Restore the true king from “miracles”

Mark Bloch’s “The Miracle of the King: A Study of the So-called Supernaturality of the Anglo-French Monarchy” presents a group of kings that make modern readers feel strange. These most powerful and noble people even treat the sickle patients with bare hands! Scab is inflammation of the lymph glands caused by Mycobacterium tuberculosis. Although it is not fatal, it is really disgusting and terrifying: the patient’s face rots, and a odor is emitted from the ulcer. However, the “monarch who practiced medicine” approached the patient, touched the sore with his hand, painted a cross, and sent a blessing. Chronicles or biographies of Western Europe in the Middle Ages often record that a king dropped a precious coat on the sidewalk and gave it to a ragged beggar, or like the French king Saint Louis, to wash the feet and give meals to the poor. These descriptions are meant to highlight the king ’s kindness and humiliation—in the Christian context, they highlight their religious piety and brotherhood. However, the King’s touch to treat the sickness of sickness can not be simply regarded as out of concealment or religious piety.

First of all, it is necessary to pay attention to the number of kings who practice touch treatment. In France, Philip I, who was in power from 1060 to 108, was the first to treat the disease. Every king until Louis XVI had touched the disease for his subjects, even in the French Revolution The post-restoration Charles X was also keen on this. In England, from Henry II in the twelfth century to Queen Anne in the early eighteenth century, every king of England has experience in touching and healing. Secondly, we need to pay attention to the number of patients receiving touch treatment. In the UK, the highest prestige of Edward I touched patients reached 1,736; the infamous Edward II also touched more than hundreds of patients every year; the restored Charles II was the last one to rule More than 6,600 people are touched each year. According to Keane Thomas later in “The Rise and Fall of Witchcraft”, Charles II touched almost half of the English nation! In France, Louis VI seems to touch the patients every day, Louis XIII touches 2,210 people in 1611, 3,125 people in 1620, and Louis XIV in one Seventeen hundred people were touched before the crash in 715. The number of patients touched by each king is very considerable, and some even can be called a huge number. Therefore, the king’s practice of touching and treating sickness patients with his bare hands is not an accidental act of kindness or piety, but a fixed practice of the king.

As a custom, King’s touch treatment of patients has undergone institutional development: first, with the passage of time, King’s touch treatment of sickness patients registration system is becoming more and more perfect. On the one hand, royal officials need to record in detail the identity and household registration information of patients with scabies. Generally speaking, the process of King’s touch treatment is accompanied by activities such as giving bonuses, condolences or treatment rings to the patients. Royal officials must also record and tabulate this. All of this information is kept in the royal account book. The royal expenditure or public expenditure is juxtaposed. On the other hand, the recovered patients need to send the rehabilitation certificate to the king through the parish priest or administrator to show the authenticity of the king’s magical ability. These rehabilitation certificates are also kept in the royal file. Second, even in the face of extreme circumstances, the king did not stop this activity. From 1307 to 1308, the French king faced financial difficulties and had to find various excuses to dissolve the Knights Templar, embezzle his property, or oppress the people to gather money, causing public resentment. At the same time, the King’s activities to touch and treat scrofulous patients continued, and he was also generously distributing bonuses and condolences. In other words, even though the finances were so difficult, the king still did not tighten spending on touch treatment, and would rather use inhumane means to search for money from other sources. The civil war broke out in France in 1569, and the king had no time to withdraw, but he did not forget to send relief officers to give out gifts and condolences to 2,092 lame patients.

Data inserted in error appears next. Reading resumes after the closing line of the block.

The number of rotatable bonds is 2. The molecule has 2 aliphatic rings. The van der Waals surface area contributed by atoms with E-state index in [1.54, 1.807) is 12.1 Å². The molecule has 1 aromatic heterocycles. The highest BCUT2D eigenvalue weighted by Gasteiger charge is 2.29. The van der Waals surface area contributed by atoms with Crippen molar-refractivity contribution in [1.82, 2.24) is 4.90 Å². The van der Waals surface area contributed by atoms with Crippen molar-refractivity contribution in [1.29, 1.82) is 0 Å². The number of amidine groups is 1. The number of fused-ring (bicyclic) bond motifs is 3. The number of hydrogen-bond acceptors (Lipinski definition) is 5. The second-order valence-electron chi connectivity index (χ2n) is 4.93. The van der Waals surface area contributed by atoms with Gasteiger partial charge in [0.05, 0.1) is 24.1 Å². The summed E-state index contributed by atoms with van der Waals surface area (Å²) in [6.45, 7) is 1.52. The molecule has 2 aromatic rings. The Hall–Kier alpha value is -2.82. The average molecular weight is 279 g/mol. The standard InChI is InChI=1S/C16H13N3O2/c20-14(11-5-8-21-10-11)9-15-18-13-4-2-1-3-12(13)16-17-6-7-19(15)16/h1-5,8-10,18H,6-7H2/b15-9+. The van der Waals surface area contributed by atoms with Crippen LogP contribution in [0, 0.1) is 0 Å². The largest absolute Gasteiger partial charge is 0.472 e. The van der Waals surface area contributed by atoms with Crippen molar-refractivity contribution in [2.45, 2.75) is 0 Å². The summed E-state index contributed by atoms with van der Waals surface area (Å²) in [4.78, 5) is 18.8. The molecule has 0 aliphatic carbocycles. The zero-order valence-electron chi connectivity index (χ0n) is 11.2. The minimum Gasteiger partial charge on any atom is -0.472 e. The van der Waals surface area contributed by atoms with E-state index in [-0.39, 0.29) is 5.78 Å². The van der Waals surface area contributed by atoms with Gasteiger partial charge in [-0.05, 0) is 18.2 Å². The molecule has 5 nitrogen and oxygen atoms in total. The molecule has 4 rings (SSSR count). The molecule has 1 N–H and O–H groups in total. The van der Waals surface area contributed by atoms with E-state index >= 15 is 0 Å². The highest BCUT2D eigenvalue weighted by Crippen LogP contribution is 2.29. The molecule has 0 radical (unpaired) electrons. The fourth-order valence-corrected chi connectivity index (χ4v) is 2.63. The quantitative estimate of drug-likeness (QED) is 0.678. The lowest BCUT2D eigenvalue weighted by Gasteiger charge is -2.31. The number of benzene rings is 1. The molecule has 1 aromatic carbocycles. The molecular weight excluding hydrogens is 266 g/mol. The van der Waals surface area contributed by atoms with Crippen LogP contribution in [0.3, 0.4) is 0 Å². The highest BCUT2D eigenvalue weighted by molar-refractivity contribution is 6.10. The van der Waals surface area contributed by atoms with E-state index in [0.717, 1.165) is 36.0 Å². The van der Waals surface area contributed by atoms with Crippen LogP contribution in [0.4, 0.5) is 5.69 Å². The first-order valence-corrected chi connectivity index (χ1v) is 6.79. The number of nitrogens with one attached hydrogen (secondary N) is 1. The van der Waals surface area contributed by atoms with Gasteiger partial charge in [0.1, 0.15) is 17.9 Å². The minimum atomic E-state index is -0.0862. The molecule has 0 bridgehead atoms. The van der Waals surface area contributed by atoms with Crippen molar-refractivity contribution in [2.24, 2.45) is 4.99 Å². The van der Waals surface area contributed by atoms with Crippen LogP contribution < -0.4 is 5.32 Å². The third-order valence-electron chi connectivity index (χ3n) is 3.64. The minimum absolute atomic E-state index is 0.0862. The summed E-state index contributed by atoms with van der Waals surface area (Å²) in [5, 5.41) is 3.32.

Some aspects of this convention are confusing to modern readers. For example, from beginning to end, the British and French kings not only treated their own subjects, but also treated foreigners, and even went out to cure themselves. This approach challenged the idea of ​​sovereignty that began to germinate after the fourteenth century. This shows that the king’s power and identity imply some attributes that cannot be explained in the context of sovereignty. In another example, the activity of touch therapy shows that there is a good relationship between the king and his subjects. Some notorious or destined kings who are nailed to the column of historical shame are even loved by civilians. After King Charles I of England became a prisoner of parliamentary forces in the 1940s, the public petitioned to accept the king ’s touch to cure the disease, so that the parliament had to draft a “Take Touch to Treat the King ’s Devil (ie, Scabies)” Superstition to the People ’s Declaration. This subverted the long-standing impression that the king and the civilian population were irrelevant or diametrically opposed. In another example, the king treated all patients equally in the process of performing touch treatment. Lords, wealthy merchants, vassals, serfs and beggars were mixed together, queuing up to accept touch, and class differences were hidden.